Which laboratory tests are needed to demonstrate the product conformity of electrical and electronic toys? An overview.
Board games and building blocks have long shared children's rooms with game consoles, talking dolls and remote-controlled cars. Electric and electronic toys are popular and often even “smart” thanks to advances in technology. The toy market is growing, and it's not just manufacturers who are benefiting. The growing consumer interest is also beneficial for importers and retailers. Provided the games are safe for children and comply with applicable guidelines and standards. Here is an overview of the most important standards for electronic toys.
The growth of the toy industry
Play promotes cognitive skills, creativity as well as social skills in children. And adults can also develop and improve these skills through play. However, the focus for most is certainly on the factors of fun, excitement and entertainment. Even in the field of education - for example, for the school subjects of mathematics, computer science, natural science and technology (MINT) - electronic games are becoming increasingly important.
Sales statistics seem to confirm this. According to the growth rate from Statista's Toys & Games Report 2020, sales of toys and games will amount to around EUR 44 billion across Europe in 2022 and will continue to rise. Of this, around EUR 12 billion in 2022 is currently attributable only to game consoles. This growth is being driven by increasing online sales, the constantly changing preferences of consumers, but also an increasing demand for high-quality and environmentally friendly toys.
What products are included in electric and electronic toys?
This segment includes all products declared as games or toys that are battery-operated or generally powered by electricity. These include:
- Wirelessly connected toys ("smart toys")
- Remote-controlled toys: cars (RC toys), robots, drones
- Educational toys: educational computers and learning tablets, electric construction sets, interactive educational games
- Musical instruments: electric drums, piano/dance mat, keyboard
- Entertainment media: game consoles, VR goggles, karaoke machines, microphones, digital cameras, walkie talkies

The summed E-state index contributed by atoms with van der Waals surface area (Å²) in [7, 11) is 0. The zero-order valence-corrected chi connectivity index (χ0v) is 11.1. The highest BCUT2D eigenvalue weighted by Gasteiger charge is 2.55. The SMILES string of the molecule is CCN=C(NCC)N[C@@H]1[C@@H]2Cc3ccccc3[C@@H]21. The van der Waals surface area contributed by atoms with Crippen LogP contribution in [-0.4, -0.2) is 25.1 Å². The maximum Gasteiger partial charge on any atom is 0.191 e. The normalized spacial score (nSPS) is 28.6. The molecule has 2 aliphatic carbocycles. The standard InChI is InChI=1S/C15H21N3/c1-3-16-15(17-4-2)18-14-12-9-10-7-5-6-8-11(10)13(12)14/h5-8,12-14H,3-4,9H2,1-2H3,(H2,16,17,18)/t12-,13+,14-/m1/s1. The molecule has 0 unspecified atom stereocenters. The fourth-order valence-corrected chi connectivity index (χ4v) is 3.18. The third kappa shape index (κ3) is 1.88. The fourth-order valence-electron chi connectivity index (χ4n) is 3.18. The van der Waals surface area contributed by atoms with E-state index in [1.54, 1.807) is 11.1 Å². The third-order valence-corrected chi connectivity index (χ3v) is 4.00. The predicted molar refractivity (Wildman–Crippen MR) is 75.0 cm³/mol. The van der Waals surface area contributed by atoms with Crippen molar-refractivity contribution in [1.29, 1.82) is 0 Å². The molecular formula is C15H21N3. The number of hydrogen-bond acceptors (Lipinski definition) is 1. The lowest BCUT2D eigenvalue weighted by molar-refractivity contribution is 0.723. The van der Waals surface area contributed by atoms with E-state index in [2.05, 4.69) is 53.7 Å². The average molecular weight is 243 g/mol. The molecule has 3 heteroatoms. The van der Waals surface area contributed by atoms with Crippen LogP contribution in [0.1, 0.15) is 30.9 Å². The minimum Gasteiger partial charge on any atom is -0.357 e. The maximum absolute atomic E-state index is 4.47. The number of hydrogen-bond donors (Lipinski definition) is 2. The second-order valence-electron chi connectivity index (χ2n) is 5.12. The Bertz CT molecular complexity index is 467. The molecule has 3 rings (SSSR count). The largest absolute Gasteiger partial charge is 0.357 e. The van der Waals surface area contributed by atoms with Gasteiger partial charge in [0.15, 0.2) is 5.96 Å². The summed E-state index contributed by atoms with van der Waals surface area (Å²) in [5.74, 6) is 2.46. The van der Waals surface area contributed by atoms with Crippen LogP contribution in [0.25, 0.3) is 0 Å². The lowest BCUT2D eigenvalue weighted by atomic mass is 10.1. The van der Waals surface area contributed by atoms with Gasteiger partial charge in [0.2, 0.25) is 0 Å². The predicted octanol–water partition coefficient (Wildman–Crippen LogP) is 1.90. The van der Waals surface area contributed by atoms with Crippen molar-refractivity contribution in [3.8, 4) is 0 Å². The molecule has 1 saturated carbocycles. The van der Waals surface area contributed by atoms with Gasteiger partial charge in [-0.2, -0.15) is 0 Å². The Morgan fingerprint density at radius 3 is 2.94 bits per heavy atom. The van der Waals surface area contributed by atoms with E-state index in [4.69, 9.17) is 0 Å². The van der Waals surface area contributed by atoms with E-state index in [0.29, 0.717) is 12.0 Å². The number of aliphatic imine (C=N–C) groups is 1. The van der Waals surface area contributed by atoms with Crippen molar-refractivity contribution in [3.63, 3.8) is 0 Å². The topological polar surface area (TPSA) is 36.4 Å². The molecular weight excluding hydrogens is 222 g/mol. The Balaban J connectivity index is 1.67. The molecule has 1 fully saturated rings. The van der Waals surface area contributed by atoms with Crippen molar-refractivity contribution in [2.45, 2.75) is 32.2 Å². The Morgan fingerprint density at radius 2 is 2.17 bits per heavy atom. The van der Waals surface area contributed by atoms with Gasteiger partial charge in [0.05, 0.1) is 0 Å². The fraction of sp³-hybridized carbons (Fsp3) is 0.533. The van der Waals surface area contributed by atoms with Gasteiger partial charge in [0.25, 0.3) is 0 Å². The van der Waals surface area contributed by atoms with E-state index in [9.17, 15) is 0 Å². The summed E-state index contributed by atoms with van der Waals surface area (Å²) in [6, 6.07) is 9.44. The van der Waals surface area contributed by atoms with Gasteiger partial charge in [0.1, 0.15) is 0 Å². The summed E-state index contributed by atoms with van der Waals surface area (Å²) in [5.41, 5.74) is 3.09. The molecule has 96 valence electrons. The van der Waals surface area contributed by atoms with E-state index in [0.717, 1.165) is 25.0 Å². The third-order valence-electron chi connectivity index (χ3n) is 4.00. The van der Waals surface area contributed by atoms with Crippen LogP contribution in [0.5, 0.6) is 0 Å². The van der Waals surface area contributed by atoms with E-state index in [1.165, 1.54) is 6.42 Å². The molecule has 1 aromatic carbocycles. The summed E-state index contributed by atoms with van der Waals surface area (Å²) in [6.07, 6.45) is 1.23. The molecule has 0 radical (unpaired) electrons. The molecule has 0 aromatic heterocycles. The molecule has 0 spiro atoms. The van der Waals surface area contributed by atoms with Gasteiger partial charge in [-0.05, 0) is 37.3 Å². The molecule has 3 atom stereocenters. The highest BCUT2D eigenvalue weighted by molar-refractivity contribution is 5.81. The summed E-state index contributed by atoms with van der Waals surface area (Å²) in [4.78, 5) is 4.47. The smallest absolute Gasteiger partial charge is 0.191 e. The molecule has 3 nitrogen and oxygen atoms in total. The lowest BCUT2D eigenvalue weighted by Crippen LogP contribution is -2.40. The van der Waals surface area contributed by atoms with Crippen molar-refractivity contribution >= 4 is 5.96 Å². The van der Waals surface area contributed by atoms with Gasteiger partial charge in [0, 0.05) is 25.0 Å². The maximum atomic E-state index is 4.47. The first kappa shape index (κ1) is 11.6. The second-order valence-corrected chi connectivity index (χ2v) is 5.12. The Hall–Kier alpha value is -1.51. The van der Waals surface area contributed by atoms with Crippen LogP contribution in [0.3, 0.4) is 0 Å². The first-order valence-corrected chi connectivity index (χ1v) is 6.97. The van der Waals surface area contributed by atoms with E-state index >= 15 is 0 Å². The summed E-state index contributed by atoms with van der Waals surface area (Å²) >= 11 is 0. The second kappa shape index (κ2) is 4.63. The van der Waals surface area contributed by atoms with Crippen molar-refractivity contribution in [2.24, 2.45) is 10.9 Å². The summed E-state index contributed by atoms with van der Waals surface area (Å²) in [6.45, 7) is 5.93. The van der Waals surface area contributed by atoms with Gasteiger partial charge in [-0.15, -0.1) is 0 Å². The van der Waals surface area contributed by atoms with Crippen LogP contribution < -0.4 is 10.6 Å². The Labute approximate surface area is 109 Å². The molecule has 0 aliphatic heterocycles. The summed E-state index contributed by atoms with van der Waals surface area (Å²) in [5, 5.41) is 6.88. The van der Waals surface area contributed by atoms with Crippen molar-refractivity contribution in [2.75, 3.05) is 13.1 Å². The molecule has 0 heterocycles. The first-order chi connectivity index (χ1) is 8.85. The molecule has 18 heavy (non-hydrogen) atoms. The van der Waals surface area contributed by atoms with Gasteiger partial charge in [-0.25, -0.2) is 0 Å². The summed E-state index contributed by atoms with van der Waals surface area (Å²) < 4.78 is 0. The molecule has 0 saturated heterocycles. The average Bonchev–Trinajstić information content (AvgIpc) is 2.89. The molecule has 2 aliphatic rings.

- Other toys: Talking stuffed animals, children's alarm clocks/watches, diaries, chess computers, trains, children's vehicles, flashlights, laser guns, game tables
What are the testing requirements for electrical toys and why are they important?
The Toys & Games Report 2020 shows that a large proportion of games and toys are manufactured outside the EU, mainly in China. The products may often have been tested and have certificates from laboratories there before importation. However, not all laboratories test equally extensively and carefully, which is why importers and retailers should not blindly rely on the test reports they receive. This is because, unfortunately, it often happens that imported gaming products do not fully comply with legal regulations and standards. Therefore, it is usually essential to have additional tests conducted by qualified testing laboratories.
Laboratory testing strictly in accordance with the specifications of the legislation ensures everyone - from manufacturer to consumer - that the toy complies with the requirements. Accordingly, the toy product has a sufficiently high quality and is safe for health. This way, retailers and manufacturers do not suffer any loss of reputation or sales due to products that have to be withdrawn from the market. On the contrary, they increase customer confidence through the tested quality of the goods. Compliance with the relevant requirements is also enormously important, especially for electrical and electronic toys.
Toy Directive 2009/48/EC
The Toys Directive sets out clear safety requirements for all toys and products traded in the EU that appeal to children in terms of shape, color and design. The specifications for the chemical composition of toys can be checked with tests from the EN 71 series of standards. For the vast majority of toys, the following standards may be relevant:
- DIN EN 71-3: Safety of toys - Migration of certain elements
- DIN EN 71-4: Experimental kits for chemical and similar experiments
- DIN EN 71-5: Chemical toys, except experimental kits
- DIN EN 71-12: N-nitrosamines and N-nitrosatable substances